The airport group, which the government may partially privatize, said it expected a further 4.5 percent rise in passenger handling numbers this year.

Schiphol Group Director Gerlach Cerfontaine urged the government, which owns 75.8 percent of the entity and is expected to give some details this year on the privatization, to list the company so that it can access capital markets.

"We are convinced that in the changing airport sector it is important that Schiphol is listed and given the same opportunity as its peers to raise capital to invest," he said.

(Reuters)

Last edited by Nemo; April 10th, 2005 at 02:20 PM.
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Old January 27th, 2005, 05:06 PM   #3
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Airport of the Year 2004 - Final Rankings

1st Hong Kong Int'l Airport

2nd Singapore Changi Airport

3rd Amsterdam Schiphol Airport

4th Seoul Incheon Airport

5th Kuala Lumpur KLIA Airport

6 Dubai Int'l Airport

7 Copenhagen Airport

8 Sydney Airport

9 Kansai Int'l Airport

10 Munich Airport

Amsterdam Schiphol returns to the top 5 airports in 2004

Skytrax Airport of the Year is the global barometer of airline passenger opinions. Free of any outside or financial influences. It is the only airport survey that achieves a truly worldwide audience - made up of more than 86 different passenger nationalities.

The Survey was conducted over a 10 month period - June 2003 to March 2004 - the total number of eligible survey nominations being 4,844,233.

The response level represents an increase of over 3 million completed questionnaires compared to the 2002/3 Survey - the survey boosted by the launch of a dedicated Passenger Survey site in May 2003. Details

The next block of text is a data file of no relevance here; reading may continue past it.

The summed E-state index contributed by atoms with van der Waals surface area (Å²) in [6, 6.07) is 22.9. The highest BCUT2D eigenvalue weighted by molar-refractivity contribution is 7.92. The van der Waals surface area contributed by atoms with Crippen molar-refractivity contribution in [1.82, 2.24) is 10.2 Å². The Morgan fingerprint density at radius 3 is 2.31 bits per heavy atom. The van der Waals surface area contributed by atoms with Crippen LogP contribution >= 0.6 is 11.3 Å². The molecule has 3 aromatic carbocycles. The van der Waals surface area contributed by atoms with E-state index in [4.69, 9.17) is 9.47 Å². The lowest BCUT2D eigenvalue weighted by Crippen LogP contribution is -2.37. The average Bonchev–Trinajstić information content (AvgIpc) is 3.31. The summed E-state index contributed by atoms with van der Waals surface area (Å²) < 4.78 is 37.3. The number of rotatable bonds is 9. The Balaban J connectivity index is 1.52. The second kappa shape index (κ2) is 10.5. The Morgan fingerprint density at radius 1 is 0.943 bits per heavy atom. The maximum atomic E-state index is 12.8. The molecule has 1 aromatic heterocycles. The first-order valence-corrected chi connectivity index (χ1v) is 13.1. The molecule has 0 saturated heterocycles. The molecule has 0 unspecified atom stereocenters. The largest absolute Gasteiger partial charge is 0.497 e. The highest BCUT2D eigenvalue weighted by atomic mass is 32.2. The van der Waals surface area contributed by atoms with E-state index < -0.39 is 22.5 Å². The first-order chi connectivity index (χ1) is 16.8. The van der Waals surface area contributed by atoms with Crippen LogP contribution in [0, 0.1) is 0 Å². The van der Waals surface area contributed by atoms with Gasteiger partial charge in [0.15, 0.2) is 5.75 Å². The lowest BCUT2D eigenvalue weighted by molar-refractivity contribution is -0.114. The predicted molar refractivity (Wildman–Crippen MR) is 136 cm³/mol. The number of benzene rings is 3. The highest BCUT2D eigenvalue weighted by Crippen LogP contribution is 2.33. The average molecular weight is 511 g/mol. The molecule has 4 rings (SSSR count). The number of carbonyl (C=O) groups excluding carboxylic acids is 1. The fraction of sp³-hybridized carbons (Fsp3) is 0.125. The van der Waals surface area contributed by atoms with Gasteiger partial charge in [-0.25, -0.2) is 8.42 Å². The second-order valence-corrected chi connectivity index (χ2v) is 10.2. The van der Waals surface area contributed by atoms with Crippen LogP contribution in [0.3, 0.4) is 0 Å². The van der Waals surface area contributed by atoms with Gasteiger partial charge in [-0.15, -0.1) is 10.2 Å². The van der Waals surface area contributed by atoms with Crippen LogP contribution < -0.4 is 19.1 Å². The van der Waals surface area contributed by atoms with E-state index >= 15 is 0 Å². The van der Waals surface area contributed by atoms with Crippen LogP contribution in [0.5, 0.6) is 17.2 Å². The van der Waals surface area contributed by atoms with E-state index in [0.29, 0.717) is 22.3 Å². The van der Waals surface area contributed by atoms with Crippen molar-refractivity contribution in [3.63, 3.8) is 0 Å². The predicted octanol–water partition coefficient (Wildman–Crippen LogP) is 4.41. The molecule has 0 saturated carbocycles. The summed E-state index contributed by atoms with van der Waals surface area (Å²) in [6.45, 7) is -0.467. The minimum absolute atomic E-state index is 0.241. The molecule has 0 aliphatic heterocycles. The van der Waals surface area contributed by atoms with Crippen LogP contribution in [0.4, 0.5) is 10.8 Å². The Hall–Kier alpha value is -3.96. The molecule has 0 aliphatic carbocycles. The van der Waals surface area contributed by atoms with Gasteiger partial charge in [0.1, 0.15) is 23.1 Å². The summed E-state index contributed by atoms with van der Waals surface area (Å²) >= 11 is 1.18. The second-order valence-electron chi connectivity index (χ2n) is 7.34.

It reflects a considerable achievement for Hong Kong International Airport (HKIA) to take the Airport of the Year title in 2004 - this now being the 4th consecutive year for HKIA.

This accolade was not without challenge however - Singapore Changi being ahead in the survey for 4 months of the project period - and the final vote differential between these two airports again being amongst the closest result we have seen. As Changi progresses the development of it's new Terminal 3, the challenge to HKIA looks set to heighten!

Amsterdam Schiphol returns to the top 5 airports in 2004 - having slipped to 7th position in 2003 - and is Europe's only challenger to the apparent Asian supremacy for airport comfort and efficiency. "Amsterdam Schiphol is clearly established as Europe's favourite large airport - there are many who prefer the more peaceful, small regional airports, but for those long haul trips, Schiphol is certainly the top choice. Whilst connecting between flights can require marathon distance walks, the remainder of Schiphol facilities offer a good level of variety and facility".